Crestor is not significantly better at stabilizing plaque and reducing cholesterol, compared to Lipitor, a Pfizer drug that Ranbaxy Laboratories will launch in much cheaper generic versions in two weeks' time. AstraZeneca's Crestor (rosuvastatin) will be harder to sell because it is much more expensive than generic atorvastatin (Lipitor), now that no significant clinical advantage has been shown in a trial funded by AstraZeneca. Crestor's patent expires in 2016.
The SATURN (Study of Coronary Atheroma by Intravascular Ultrasound: Effect of Rosuvastatin Versus Atorvastatin) trial results were presented at the American Heart Association's Scientific Sessions 2011, as well as being published today in NEJM (New England Journal of Medicine.
The 24-month trial, which included 1,385 participants, led by Stephen J. Nicholls, M.D., Ph.D., showed that high doses of Crestor and Lipitor - rosuvastatin (40 mg) and atorvastatin (80 mg) - reversed coronary artery disease by reducing the amount of plaque in arteries that supply blood to the heart. The SATURN trial was carried out in 215 different centers - it is the "largest study using intracoronary ultrasound to measure changes in the amount of plaque in coronary arteries."
The trial compared the impact of Crestor versus Lipitor in reducing LDL cholesterol, known as "bad cholesterol", and their varying effects on HDL cholesterol, known as "good cholesterol".
Previous trials had shown that Crestor raised good cholesterol by between 7% and 15%, while Lipitor's effect on HDL was only very slight.
In this study, atheroma volume dropped by 0.99% in the Lipitor group and 1.22% in the Crestor group - the researchers described the difference as "not statistically significant". The atheroma volume is the amount of plaque in the assessed part of the coronary artery.
Dr. Stephen J. Nicholls said:
"Regression of plaque has been the holy grail of heart disease treatment, and in this trial more than two-thirds of the patients had regression. It's a very positive outcome for patients and shows the benefits of high doses of statins."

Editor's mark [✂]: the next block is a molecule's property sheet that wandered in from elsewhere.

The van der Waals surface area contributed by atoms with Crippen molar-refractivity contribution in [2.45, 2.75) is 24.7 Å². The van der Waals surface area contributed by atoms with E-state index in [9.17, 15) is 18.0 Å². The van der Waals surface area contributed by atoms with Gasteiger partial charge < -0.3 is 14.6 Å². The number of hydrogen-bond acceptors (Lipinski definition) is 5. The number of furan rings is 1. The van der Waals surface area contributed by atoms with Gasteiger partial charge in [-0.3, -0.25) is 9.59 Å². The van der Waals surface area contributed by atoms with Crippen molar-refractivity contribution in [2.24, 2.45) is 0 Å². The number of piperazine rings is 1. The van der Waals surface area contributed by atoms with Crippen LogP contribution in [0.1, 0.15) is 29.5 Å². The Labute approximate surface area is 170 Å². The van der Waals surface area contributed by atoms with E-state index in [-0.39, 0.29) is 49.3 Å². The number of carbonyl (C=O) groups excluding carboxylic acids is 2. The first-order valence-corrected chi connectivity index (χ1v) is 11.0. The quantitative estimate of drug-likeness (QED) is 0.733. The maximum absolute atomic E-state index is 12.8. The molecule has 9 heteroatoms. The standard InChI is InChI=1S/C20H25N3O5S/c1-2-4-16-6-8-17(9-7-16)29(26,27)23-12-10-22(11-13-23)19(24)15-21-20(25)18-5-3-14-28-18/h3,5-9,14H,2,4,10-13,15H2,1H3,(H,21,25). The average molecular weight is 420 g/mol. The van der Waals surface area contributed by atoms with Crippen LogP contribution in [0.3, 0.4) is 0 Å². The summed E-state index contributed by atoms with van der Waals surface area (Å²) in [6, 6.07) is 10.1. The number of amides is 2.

Below are some additional findings from the SATURN trial:
- In a different method for analyzing atheroma volume (using ultrasound too), Lipitor lowered plaque by 4.4 cubic mm, while Crestor did so by 6.4 cubic mm.
- Lipitor lowered total plaque in 64.7% of participants, compared to 71.3% in the Crestor group
- Average LDL cholesterol levels in the Lipitor group were 70 mg/dl, compared to 62.6 mg/dl in the Crestor group (lower number is better, LDL is bad cholesterol)
- Average HDL cholesterol levels in the Lipitor group were 48.6 mg/dl, versus 50.4% in the Crestor group (higher number is better, HDL is good cholesterol)
"The differences between the two drugs were modest and the difference in HDL levels was less than we were anticipating based on previous studies."
In the SATURN trial, incidence of stroke, heart attack or having to undergo an angioplasty was less than half, compared to prior trials with lower doses.
Dr. Nicholls said:
"Doctors have been reluctant to use high doses of statins, but in this study the drugs were safe, well tolerated and had a profound impact on lipid levels, the amount of plaque in vessel walls and the number of cardiovascular events."
Darwin Labarthe, professor of preventive medicine at Northwestern University's medical school, said during the AHA Scientific Meeting:
"The study provides no basis to infer differential clinical benefit between
the two interventions."
In September this year, AstraZeneca had warned that the SATURN trial had missed its primary goal - demonstrating Crestor's significant superiority to Lipitor in lowering arterial plaque. The company added that full details of the trial would not be revealed until today.
Even so, Crestor does improve cholesterol levels, as well as reducing plaque accumulation in the arteries, AstraZeneca stressed in a communiqué.
Howard Hutchinson, Chief Medical Officer, AstraZeneca, said:
"These results are good news for patients with cardiovascular disease and provide further support of what we already know about Crestor. Crestor consistently and significantly lowers LDL-C, increases HDL-C and helps patients get to target LDL-C of less than 70 mg/dL. In addition, SATURN once again shows us that Crestor helps to reduce plaque build-up in the arteries."
Written by Christian Nordqvist